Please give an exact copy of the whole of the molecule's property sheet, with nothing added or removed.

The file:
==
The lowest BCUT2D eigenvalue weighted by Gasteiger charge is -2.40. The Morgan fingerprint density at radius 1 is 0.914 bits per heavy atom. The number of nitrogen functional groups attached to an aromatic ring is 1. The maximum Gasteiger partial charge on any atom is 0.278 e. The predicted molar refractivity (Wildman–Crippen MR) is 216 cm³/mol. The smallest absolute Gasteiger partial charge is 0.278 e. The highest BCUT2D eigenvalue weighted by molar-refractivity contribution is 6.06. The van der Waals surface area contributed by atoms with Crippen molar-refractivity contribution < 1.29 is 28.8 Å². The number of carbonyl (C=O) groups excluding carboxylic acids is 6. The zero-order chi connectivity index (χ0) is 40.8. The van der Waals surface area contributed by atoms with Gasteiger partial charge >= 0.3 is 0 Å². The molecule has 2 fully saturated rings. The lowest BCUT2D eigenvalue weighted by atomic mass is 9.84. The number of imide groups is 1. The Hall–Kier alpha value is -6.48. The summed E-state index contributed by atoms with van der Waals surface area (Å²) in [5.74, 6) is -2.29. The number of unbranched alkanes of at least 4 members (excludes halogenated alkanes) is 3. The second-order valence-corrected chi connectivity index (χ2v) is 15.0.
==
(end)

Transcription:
The lowest BCUT2D eigenvalue weighted by Gasteiger charge is -2.40. The Morgan fingerprint density at radius 1 is 0.914 bits per heavy atom. The number of nitrogen functional groups attached to an aromatic ring is 1. The maximum Gasteiger partial charge on any atom is 0.278 e. The predicted molar refractivity (Wildman–Crippen MR) is 216 cm³/mol. The smallest absolute Gasteiger partial charge is 0.278 e. The highest BCUT2D eigenvalue weighted by molar-refractivity contribution is 6.06. The van der Waals surface area contributed by atoms with Crippen molar-refractivity contribution < 1.29 is 28.8 Å². The number of carbonyl (C=O) groups excluding carboxylic acids is 6. The zero-order chi connectivity index (χ0) is 40.8. The van der Waals surface area contributed by atoms with Gasteiger partial charge >= 0.3 is 0 Å². The molecule has 2 fully saturated rings. The lowest BCUT2D eigenvalue weighted by atomic mass is 9.84. The number of imide groups is 1. The Hall–Kier alpha value is -6.48. The summed E-state index contributed by atoms with van der Waals surface area (Å²) in [5.74, 6) is -2.29. The number of unbranched alkanes of at least 4 members (excludes halogenated alkanes) is 3. The second-order valence-corrected chi connectivity index (χ2v) is 15.0.